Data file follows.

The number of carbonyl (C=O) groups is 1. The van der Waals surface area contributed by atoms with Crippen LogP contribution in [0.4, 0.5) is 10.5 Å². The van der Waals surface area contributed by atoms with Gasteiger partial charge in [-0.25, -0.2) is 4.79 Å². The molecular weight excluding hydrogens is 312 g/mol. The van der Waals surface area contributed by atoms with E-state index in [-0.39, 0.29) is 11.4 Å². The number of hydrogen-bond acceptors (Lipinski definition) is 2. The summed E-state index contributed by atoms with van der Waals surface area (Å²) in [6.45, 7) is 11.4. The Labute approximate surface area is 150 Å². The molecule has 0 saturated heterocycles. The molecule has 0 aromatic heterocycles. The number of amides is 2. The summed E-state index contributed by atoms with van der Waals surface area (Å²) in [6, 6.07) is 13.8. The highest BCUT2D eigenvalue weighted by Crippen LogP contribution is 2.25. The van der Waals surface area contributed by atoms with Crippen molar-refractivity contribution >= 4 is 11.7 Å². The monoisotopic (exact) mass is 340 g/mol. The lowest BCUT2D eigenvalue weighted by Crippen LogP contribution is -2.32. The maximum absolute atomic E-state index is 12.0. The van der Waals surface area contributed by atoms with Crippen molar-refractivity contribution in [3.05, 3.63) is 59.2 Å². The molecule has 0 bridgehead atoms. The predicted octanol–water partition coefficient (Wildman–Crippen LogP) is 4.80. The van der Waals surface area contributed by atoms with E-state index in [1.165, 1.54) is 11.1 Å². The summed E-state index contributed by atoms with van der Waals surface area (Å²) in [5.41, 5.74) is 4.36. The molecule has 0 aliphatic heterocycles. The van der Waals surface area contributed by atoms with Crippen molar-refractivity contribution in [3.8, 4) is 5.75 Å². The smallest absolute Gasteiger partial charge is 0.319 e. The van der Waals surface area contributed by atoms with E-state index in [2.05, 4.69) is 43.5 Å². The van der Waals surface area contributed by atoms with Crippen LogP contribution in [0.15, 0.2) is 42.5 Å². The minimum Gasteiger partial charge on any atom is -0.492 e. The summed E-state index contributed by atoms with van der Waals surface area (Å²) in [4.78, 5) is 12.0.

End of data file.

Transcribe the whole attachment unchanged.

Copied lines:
The number of carbonyl (C=O) groups is 1. The van der Waals surface area contributed by atoms with Crippen LogP contribution in [0.4, 0.5) is 10.5 Å². The van der Waals surface area contributed by atoms with Gasteiger partial charge in [-0.25, -0.2) is 4.79 Å². The molecular weight excluding hydrogens is 312 g/mol. The van der Waals surface area contributed by atoms with E-state index in [-0.39, 0.29) is 11.4 Å². The number of hydrogen-bond acceptors (Lipinski definition) is 2. The summed E-state index contributed by atoms with van der Waals surface area (Å²) in [6.45, 7) is 11.4. The Labute approximate surface area is 150 Å². The molecule has 0 saturated heterocycles. The molecule has 0 aromatic heterocycles. The number of amides is 2. The summed E-state index contributed by atoms with van der Waals surface area (Å²) in [6, 6.07) is 13.8. The highest BCUT2D eigenvalue weighted by Crippen LogP contribution is 2.25. The van der Waals surface area contributed by atoms with Crippen molar-refractivity contribution >= 4 is 11.7 Å². The monoisotopic (exact) mass is 340 g/mol. The lowest BCUT2D eigenvalue weighted by Crippen LogP contribution is -2.32. The maximum absolute atomic E-state index is 12.0. The van der Waals surface area contributed by atoms with Crippen molar-refractivity contribution in [3.05, 3.63) is 59.2 Å². The molecule has 0 bridgehead atoms. The predicted octanol–water partition coefficient (Wildman–Crippen LogP) is 4.80. The van der Waals surface area contributed by atoms with E-state index in [1.165, 1.54) is 11.1 Å². The summed E-state index contributed by atoms with van der Waals surface area (Å²) in [5.41, 5.74) is 4.36. The molecule has 0 aliphatic heterocycles. The van der Waals surface area contributed by atoms with Crippen molar-refractivity contribution in [3.8, 4) is 5.75 Å². The smallest absolute Gasteiger partial charge is 0.319 e. The van der Waals surface area contributed by atoms with E-state index in [2.05, 4.69) is 43.5 Å². The van der Waals surface area contributed by atoms with Crippen LogP contribution in [0.15, 0.2) is 42.5 Å². The minimum Gasteiger partial charge on any atom is -0.492 e. The summed E-state index contributed by atoms with van der Waals surface area (Å²) in [4.78, 5) is 12.0.